Looking for a spot to swim, we find Black Loch a little past the point where our ears popped from the change in altitude. Motionless and mountain-fresh, it’s ideal for a breather and a dip. On one side stands a witch’s hat, made from small, clay bricks, near the other there’s a gentle waterfall with little interest in overdoing it.
Changing into a wetsuit on the grass, I draw a great breath and dangle my feet into the water. I watch them whiten and shrink. The wind wraps waves around me as my shoulders submerge and my adrenaline pumps. My eyes widen in ecstasy, my body prepares for survival and my maw bawls unprintable expressions. Then, as I start to swim, the mind settles and I can hear the clear of the countryside: the wind coughing in the trees, the rustle of retching reeds, lopped-legged lambs singing in their first spring.
By dusk, the briskness of the water would probably do Peter’s knee some good, but the clouds are closing in like curtains and Loch Dee is fighting fierce. We follow the Southern Upland Way as it leads down to the south, past trees uprooted by enemies bigger than themselves and lone lemon daffodils looking for love.
Bedding down in a bothy
White Laggan finally appears like a rugged shepherd overlooking his only known paradise. It’s a wee, rock-walled building with a Scottish flag painted on the side and a small chimney as a hat. Our relief in spotting it is giddying. We laugh and congratulate one another as any exhaustion evaporates.
Inside, the bothy is basic but has everything we need: a woodburning stove that’s shaded the stone with soot, and a makeshift washing line hanging across the mantelpiece. There are tea bags and firelighters and dried bracken and matchsticks. Wooden boxes rise from the floor as beds and pots and pans hang in its meagre kitchen.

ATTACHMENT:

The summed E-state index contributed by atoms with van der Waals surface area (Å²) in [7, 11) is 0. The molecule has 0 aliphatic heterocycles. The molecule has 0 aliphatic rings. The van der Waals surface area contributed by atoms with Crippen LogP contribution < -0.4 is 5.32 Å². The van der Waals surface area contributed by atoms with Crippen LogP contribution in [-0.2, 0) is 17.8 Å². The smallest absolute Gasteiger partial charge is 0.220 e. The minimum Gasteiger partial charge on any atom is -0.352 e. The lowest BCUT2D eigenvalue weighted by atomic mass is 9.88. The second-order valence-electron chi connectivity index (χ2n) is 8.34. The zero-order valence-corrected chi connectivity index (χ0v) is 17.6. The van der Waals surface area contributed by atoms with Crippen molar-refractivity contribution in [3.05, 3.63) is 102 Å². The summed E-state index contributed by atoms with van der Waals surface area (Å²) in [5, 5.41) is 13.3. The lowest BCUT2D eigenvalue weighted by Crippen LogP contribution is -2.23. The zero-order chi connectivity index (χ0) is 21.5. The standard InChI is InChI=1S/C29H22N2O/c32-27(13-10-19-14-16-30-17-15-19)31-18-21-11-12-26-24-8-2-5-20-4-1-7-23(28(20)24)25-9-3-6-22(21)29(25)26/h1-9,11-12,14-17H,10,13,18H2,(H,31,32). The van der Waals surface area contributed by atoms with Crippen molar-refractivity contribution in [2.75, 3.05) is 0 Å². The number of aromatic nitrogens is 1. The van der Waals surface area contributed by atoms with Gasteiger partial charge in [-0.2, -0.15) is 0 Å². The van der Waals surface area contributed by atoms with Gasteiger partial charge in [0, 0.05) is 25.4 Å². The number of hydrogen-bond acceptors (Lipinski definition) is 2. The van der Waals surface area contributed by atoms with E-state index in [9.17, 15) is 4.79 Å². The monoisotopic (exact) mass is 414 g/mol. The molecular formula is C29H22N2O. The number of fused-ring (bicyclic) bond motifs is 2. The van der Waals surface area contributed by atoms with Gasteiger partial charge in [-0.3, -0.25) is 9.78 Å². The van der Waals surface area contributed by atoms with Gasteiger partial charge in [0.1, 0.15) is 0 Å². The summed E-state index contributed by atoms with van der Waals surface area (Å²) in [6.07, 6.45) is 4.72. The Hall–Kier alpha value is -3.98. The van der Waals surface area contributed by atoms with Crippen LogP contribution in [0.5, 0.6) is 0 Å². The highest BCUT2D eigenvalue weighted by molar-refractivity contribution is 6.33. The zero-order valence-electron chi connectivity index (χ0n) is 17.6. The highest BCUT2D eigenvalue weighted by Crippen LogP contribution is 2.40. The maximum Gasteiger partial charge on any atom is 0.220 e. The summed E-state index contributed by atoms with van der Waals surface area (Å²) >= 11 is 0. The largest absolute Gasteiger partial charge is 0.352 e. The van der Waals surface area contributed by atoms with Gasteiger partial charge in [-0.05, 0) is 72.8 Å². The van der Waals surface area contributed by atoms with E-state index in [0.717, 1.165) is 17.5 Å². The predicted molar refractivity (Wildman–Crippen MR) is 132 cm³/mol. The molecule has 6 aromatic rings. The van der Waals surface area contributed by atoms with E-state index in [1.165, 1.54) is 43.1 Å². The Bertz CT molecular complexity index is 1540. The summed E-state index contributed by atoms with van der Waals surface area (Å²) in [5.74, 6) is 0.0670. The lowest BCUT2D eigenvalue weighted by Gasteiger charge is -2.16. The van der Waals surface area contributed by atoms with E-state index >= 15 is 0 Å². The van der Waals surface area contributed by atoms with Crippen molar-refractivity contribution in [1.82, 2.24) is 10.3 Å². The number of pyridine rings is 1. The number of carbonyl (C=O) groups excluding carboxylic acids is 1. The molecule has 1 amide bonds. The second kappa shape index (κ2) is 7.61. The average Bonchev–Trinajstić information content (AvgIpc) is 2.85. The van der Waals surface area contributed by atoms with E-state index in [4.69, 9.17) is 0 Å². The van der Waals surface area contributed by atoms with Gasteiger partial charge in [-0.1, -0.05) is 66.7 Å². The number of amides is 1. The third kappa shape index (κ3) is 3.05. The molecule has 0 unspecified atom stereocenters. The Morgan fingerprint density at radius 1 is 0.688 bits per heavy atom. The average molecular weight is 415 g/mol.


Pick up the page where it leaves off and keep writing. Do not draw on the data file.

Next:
Jon starts a fire as the sun flicks on the moon; it kicks and spits at the sausages that tan on the stove. We marvel at some of the clearest skies in Britain, the gloaming glinting over Galloway before the clouds pull in. There’s a mood of alleviation as we uncork a well-deserved whisky and drape our damp socks on the line to warm. At last, the conversation picks back up.
“A toast,” I start, “to Scotland.”
Need to know
Where to stay
Newton Stewart is just moments from the entrance to Galloway Forest Park and the town’s hospitable and homely Creebridge House Hotel (tel: (01671) 402121; www.creebridge.co.uk) fuels the adage: the colder the climate, the warmer the welcome. With roaring open-face fires, thick tartan carpets and hearty, Scottish grub, this traditional country retreat has 18 en-suite bedrooms with low-beamed ceilings and snug sleeping quarters, ideal after a long day in the lowlands. Prices from £70 for a double room.
Staying in a bothy
The Mountain Bothies Association (www.mountainbothies.org.uk) maintains around 100 bothies across England, Scotland and Wales and can provide a map of their locations.
Remember to prepare well for your visit. Many bothies can just be a roof over your head, so do research before setting off as you may need to carry firewood, food and water. A good map of the area and additional mountaineering equipment are often essential.
Always follow The Bothy Code during your stay.